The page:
Babi founded the Babi Dynasty of Junagadh State. His descendants, the Babi Nawabs of Junagadh—who were Babi or Babai Pashtuns from Afghanistan. They conquered large territories in southern Saurashtra and ruled for the next two centuries; first as tributaries of Marathas, and later under the suzerainty of the British, who granted the honor of a 13-gun salute.

Post-independence, though the ruler of Junagadh was keen to accede to Pakistan, Junagadh became a part of India.

Sasan Gir to Junagarh

Just before entering Junagadh, we again encountered Gujarat police. My daughter was not wearing a mask. So, they demanded Rs. 1000/- as fine. But this time, I argued with them vehemently.

My line of argument was that the inside of a private vehicle cannot be treated as a public place and therefore, we had not broken any law. After an argument for 5 minutes, they let us go.

We reached the first destination of the day, the Junagadh rock inscription at 11.40 am. It is also known as the Girnar rock inscription. It is at the eastern side of the Junagadh town, on the road leading to Girnar Hill.

Sasan Gir to Junagarh Sasan Gir to Junagarh

Junagarh Rock Inscription

This rock inscription was discovered by Colonel James Todd in 1822. But he could not decipher the writing and therefore copied it and sent the same to the great scholar James Princep in 1837.

Princep decoded the content of the rock inscription. It was written in Brahmi script. Princep found that this rock contained three sets of inscription – that of Ashoka (written around 250 BCE), of Western Satrapa ruler Rudradaman I (written around 150 CE), and inscription of Gupta King Skandagupta (455-467 CE).

The inscription of Ashoka is considered one of the fourteen major rock edicts of Ashoka. While Ashoka’s inscription is written in the Pali language, that of Rudradaman I and Skandagupta are written in the Sanskrit language.

In 1900, Nawab Rasool Khan of Junagadh built a protective building around the rock. It was repaired and restored in 1939 and 1941 by the later rulers. At present, ASI manages this place and the entry fee for the Indians is Rs. 25/-.

As per the prevailing norms, we booked the ticket online there then entered the premises. As soon as we entered, we saw a huge white rock resembling the shape of a sleeping elephant.

It measured ten meters high and seven meters in circumference. It was guarded by a wooden barricade from all sides. There was a wooden staircase leading to a platform from which the visitors could get a clear view of the upper part of the rock.

Junagarh Rock Inscription Junagarh Rock Inscription

Other than this rock, there are multiple boards within the premises. They contain the translation of the inscriptions of Ashoka, Rudradaman I, and Skandagupta.

Uparkot Fort complex and Mahabat Maqbara Complex

At this place, from the guard, we got another disappointing news of our trip. Uparkot Fort complex and Mahabat Maqbara Complex were closed at that time.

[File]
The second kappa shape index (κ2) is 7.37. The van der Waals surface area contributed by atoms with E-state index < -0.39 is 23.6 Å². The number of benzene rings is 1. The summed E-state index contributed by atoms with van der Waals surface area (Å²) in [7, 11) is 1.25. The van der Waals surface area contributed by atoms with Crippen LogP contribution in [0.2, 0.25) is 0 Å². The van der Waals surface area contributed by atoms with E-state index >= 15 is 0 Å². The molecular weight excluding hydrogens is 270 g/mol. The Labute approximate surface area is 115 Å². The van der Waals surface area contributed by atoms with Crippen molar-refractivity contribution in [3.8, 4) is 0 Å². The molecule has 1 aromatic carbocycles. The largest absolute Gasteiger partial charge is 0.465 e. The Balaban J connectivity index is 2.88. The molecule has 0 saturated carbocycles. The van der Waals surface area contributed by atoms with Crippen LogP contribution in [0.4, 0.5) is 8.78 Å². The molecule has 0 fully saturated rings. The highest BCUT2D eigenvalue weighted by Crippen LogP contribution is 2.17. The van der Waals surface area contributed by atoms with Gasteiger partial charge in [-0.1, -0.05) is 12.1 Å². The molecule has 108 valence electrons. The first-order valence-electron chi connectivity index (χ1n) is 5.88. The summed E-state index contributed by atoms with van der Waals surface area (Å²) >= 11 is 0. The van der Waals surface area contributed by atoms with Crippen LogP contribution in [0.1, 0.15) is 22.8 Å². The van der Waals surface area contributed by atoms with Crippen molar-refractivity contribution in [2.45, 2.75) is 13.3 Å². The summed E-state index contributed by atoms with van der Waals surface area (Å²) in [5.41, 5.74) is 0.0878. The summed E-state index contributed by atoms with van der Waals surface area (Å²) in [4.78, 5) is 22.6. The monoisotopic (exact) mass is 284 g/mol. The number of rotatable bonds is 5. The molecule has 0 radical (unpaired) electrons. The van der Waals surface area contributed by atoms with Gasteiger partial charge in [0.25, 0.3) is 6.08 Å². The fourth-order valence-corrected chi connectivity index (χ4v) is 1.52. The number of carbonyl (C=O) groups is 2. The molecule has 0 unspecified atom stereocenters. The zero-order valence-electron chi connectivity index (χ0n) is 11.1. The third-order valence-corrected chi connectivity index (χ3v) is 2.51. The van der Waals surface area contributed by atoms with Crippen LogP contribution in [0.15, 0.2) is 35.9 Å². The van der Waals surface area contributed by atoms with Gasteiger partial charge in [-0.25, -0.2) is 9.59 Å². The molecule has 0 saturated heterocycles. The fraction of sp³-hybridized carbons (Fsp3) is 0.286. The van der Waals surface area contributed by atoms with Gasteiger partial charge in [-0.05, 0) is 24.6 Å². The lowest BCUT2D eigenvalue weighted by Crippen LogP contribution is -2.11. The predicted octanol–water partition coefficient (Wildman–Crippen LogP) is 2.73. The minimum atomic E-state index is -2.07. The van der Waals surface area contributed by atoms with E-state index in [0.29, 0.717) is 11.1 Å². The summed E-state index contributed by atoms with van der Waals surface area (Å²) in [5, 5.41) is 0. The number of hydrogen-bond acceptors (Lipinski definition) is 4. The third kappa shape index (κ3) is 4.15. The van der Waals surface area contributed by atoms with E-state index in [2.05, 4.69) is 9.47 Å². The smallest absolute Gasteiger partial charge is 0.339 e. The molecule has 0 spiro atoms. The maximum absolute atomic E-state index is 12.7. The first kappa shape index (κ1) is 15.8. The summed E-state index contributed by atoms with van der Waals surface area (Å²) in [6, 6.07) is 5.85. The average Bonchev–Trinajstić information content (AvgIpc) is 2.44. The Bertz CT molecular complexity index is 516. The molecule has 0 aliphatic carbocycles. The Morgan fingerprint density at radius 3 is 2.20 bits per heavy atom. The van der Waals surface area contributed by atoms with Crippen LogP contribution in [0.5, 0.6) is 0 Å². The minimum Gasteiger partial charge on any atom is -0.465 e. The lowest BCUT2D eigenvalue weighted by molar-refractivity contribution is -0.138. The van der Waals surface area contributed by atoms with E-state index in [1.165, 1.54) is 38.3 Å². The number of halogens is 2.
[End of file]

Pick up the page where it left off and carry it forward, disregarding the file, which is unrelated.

This was not because of Covid-19, but because of ongoing restoration work. So we had only two other attractions of Junagadh left for the day – Baba Pyare caves and Khapra Kodiya caves.

We started for Baba Pyara caves at 12.15 pm.

Both Baba Pyara caves and Khapra Kodiya caves are Buddhist. In today’s Gujarat, the most prominent pilgrimage sites are Somnath Jyotirlinga temple and Dwarkadeesh temple both of which belong to the Hindu religion.

But in the ancient past, Gujarat was an important center for Buddhism. Several literary sources mention that Buddhism had reached Saurashtra in the age of Lord Buddha. But as per archaeological evidence, Buddhism spread in Saurashtra region during the time of Ashoka.

Junagadh rock inscription, Baba Pyare caves, and Khapra Kodiya caves, etc bear the testimony of Buddhist influence on the Saurashtra region in the distant past.

We reached Baba Payare caves at 12.30 pm. These caves are among the earliest and the most important three groups of caves at Junagadh – the other two being Khapra Kodiya caves and the Buddhist caves at Uparkot fort.

All these caves were first reported by Sir James Burgess. Currently, These Baba Payare caves are being maintained by ASI and have entry tickets costing Rs. 20 per person. The same ticket is valid for the Khapra Kodiya group of Caves too.

Baba Pyara caves

Baba Pyare caves were close to the Modhi-Math, popularly known as Baba Pyare’s ashram and the name of these caves has been derived from that. There are three distinct levels of caves scooped out of the same rock face but these three levels do not follow the same unified direction.

The topmost level has four caves, the largest one with three separate inner cells and a common front door, the cornice of which preserves the remnants of a chaitya window carvings. The next set of caves has a spacious courtyard with an apsidal hall.

The balcony to this hall has six square pillars supporting Lion Brackets, a crude chaitya window, and a winged lion in low relief at either end of the wall. Auspicious Buddhist symbols like Swastik, Triratna, Ankush, Fist, etc. can be seen on the main door lintel of the cells and ‘Purnaghat’ with overflowing foliage, etc. on the doorjambs.

The lowest group of caves has a front courtyard and an inner cell. The caves flanking the southern edge have five steps of caves.

The largest one has a squarish inner hall and a single octagonal pillar in the center which, with an Abacus of the three thin stepped chambers and an inverted globular jar from under it, resembles the western India caves at Nasik, Junnar, etc.

All these devices show a direct impact of Satvahana art idioms and favor to date these caves not later than the 2nd century CE.

Baba Pyara caves Baba Pyara caves Baba Pyara caves

Khapra Kodiya Caves

After spending around 20 minutes there, we started for Khapra Kodiya caves and reached there in 5 minutes.

Khapra Kodiya caves are cut into a ridge of a trap rock in an east-west direction. All the chambers of these caves are a kind of broad “U” shaped quadrangle formed by rock excavation on the southern side.

The prominent wings of the caves comprise of

  • An oblong western wing provided with a grid pattern of water tanks within having rock-cut steps, for harnessing and storage of rainwater
  • A roughly ‘L’ shaped wing was fashioned to serve as the dwelling chambers of the Buddhist monks.

There are many scribblings and short cursive letters on the walls of some chambers and their corridors. Based on all available evidence taken together, these caves are assumed to be dated before the 3rd/4th century of the common era.

Khapra Kodiya Caves Khapra Kodiya Caves Khapra Kodiya Caves

Our visit to Khapra Kodiya caves got over by 1.25 pm and we started for Diu. We were scheduled to stay there for the next 3 days and explore the place. Please click on the link below to continue reading the next part of the travelogue.